EVAIO Blockchain, a fintech startup that weeks ago was reported to invest $900 million into the cash-strapped electric car startup Faraday Future (FF), is reportedly set to “imitate investment bank and engage in equity underwriting business” by tokenizing the equity it purchases from FF to raise funds on its own platform.
According to an investigation conducted by ChainDD, EVAIO is actually planning on investing the $900 million into FF within three years, in exchange for equity in Smart King, FF’s parent company. Its plan will be to acquire equity in the company to then create a security token (ST) based on it, so it could then be sold to private investors through a securities token offering (STO).
Faraday Future is notably controlled by Jia Yueting, and has been under the pressure of Evergrande Health, a Chinese healthcare company that was set to purchase a 45% stake in the firm for $2 billion.
The company was selling its stake as it has been struggling with funds. Some reports suggest there’s at least a $500 million gap in its FF91 2019 production plan, and the firm’s employees have already taken a 20% pay cut. Yueting himself is said to be receiving a $1 annual salary.
Smart King, a joint venture established by FF’s original shareholders and Evergrande Health that wholly owns Faraday Future (FF), has last month been granted permission to issue new shares valued at $500 million by equity dilution. EVAIO Blockchain, according to FF’s Global VP of Finance Michael Agosta, is one of the potential investors.
The profit EVAIO Blockchain is set to make out of its plan, ChainDD reports, will be “used to pay by installments for its funding promise made earlier on to Smart King.” The director of EVAIO China told the publication he wasn’t sure how to define the operation, although the firm’s CEO Patrick de Potter called it an “indirect STO.”
Taking this information into account, ChainDD summarized the once-touted STO fundraising plan as follows:
EVAIO plans to carry out a new round of fundraising on its own platform, or to imitate investment banks and engage in equity underwriting business.
Per ChainDD the confidentiality agreement signed between Smart King and EVAIO is merely a confidential letter of intent, that doesn’t refer to when the transaction has to be executed and is non-binding to both parties. It also doesn’t include any details of the negotiations that were carried out.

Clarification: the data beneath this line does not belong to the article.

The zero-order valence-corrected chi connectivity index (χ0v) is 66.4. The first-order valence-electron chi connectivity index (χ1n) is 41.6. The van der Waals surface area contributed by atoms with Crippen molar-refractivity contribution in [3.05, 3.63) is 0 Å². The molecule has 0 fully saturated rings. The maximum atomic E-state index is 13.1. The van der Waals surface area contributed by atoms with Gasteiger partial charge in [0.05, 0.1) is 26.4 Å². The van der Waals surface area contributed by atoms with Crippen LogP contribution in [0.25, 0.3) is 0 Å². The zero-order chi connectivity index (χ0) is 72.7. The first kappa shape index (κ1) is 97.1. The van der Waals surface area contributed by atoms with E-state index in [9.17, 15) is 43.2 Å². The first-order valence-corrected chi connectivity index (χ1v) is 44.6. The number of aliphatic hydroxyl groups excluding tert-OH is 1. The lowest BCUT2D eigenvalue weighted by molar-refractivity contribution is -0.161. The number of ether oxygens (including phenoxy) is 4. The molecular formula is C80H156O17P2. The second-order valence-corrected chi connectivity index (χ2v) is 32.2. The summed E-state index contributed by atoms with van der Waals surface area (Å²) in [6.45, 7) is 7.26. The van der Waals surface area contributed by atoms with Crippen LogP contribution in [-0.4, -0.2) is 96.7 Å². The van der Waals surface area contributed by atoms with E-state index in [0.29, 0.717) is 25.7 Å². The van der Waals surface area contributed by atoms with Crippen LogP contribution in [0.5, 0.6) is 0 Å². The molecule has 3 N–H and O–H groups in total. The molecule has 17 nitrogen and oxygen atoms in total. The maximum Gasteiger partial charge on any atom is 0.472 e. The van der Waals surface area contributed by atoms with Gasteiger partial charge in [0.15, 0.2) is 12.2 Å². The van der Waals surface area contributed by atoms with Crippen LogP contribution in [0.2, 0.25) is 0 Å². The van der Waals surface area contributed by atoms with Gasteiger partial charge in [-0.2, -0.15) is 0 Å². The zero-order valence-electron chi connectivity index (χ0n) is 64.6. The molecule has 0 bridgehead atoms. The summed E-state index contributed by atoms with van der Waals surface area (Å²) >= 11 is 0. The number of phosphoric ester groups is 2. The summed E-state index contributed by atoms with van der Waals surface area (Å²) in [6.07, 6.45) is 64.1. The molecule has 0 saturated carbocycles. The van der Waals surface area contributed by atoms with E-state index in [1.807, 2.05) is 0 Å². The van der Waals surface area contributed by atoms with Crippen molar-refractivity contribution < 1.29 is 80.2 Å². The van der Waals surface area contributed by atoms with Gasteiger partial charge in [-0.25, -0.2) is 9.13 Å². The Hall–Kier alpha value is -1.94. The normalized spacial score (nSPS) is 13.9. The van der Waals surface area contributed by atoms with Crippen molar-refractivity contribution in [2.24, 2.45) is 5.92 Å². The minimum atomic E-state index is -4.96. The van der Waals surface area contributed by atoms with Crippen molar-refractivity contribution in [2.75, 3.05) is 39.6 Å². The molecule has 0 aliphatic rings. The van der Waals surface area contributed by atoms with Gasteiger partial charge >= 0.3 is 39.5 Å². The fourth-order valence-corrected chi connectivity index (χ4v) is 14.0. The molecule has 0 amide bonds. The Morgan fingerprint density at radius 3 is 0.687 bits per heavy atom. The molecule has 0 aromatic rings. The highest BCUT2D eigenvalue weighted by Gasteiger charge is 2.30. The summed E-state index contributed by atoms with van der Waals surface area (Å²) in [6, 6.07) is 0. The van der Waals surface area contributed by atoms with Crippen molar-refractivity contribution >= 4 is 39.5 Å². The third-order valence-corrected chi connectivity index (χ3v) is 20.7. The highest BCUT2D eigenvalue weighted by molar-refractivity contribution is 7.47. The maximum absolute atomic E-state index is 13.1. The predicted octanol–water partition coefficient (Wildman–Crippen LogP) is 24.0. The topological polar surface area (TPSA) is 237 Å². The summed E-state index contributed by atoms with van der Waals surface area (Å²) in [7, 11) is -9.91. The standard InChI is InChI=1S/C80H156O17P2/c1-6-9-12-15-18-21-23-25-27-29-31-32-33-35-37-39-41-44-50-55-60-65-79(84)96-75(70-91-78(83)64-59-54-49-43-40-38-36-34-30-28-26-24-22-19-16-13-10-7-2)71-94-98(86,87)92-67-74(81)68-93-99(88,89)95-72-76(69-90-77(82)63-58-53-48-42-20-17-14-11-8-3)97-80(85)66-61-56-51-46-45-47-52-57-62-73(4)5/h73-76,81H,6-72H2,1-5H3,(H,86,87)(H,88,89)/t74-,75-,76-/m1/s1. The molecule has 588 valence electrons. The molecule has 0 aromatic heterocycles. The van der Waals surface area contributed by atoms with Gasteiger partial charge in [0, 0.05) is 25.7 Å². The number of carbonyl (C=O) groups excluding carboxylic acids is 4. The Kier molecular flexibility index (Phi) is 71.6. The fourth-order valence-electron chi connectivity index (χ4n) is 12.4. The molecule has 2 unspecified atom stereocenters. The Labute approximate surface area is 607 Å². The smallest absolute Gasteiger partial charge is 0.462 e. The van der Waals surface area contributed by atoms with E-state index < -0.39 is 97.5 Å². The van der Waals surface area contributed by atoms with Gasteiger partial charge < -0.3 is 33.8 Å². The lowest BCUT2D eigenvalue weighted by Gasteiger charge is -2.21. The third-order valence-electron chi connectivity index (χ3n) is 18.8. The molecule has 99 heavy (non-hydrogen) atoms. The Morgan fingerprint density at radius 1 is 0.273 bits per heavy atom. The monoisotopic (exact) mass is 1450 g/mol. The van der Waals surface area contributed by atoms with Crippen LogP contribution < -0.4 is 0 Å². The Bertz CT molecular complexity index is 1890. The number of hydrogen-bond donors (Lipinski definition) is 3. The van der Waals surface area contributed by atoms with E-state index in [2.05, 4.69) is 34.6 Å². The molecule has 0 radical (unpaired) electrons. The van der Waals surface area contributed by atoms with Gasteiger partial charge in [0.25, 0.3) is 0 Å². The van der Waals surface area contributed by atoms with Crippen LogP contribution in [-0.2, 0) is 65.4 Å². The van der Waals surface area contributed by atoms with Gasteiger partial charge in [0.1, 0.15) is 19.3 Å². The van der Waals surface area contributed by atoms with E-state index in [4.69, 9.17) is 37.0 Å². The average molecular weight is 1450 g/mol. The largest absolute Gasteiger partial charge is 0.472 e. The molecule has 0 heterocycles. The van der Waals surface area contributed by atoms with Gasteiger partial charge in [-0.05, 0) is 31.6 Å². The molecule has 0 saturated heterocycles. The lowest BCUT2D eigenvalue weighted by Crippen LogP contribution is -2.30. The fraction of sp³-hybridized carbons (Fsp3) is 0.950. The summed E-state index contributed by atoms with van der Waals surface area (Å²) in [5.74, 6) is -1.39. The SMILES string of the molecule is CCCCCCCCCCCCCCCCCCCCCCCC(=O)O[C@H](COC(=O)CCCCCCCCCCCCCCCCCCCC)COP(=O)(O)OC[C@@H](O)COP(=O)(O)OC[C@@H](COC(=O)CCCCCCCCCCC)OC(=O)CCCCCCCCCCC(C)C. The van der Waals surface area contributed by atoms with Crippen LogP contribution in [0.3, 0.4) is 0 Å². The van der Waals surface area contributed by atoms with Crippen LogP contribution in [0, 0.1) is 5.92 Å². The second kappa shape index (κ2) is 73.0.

Taking this into account, it isn’t clear how long it may take for EVAIO’s investment to actually be realized. Moreover, the fintech firm is only set to raise funds through its “indirect STO” if it’s able to acquire Smart King’s equity with its own capital.
Addressing this uncertainty, EVAIO has reportedly come up with two future backup fundraising methods: obtain equity underwriting rights through an agreement so it can use fiat currency to purchase the equity, and then raised funds through a private offering, or through an initial coin offering (ICO).
If none of these options work, ChainDD notes, EVAIO is set to go with an ICO in which it informs investors the funds it raises will be used to buy equity in Smart King. If it doesn’t raise enough money this way, it’ll return the funds to investors.
In its investigation ChainDD spoke to several lawyers about the legalities and ramifications of EVAIO’s move. Wang Jianwei, the chairman of consultancy company Lvshangyonglian, noted that this isn’t an STO as EVAIO will first acquire equity to then tokenize it. Per Jianwai, it would be better described as an “ICO backed by assets or equity.”
Pang Lipeng of Lian Fa noted that STOs can be seen as “financialized blockchain projects,” which can be launched under supervision. The fintech firm’s move is in line with the nature of a regular fundraiser and not an investment, he added, and the money that’s set to be raised is to be invested in Smart King, and not on its development.
Guo Yatao, another lawyer at Lian Fa, added that the move is an uncertain one as after raising funds through an ICO EVAIO would have to convert the cryptocurrency it received to fiat, to then purchase the equity. This, he said, would involve a “long vacuum period” during which prices could fluctuate, equaling high legal risks.
Huo Xuewen, chief of Beijing’s Financial Supervisory Bureau, has earlier this year warned STOs are illegal in the region. Per ChainDD, the legality of the fundraising practice isn’t clear in other regions in China.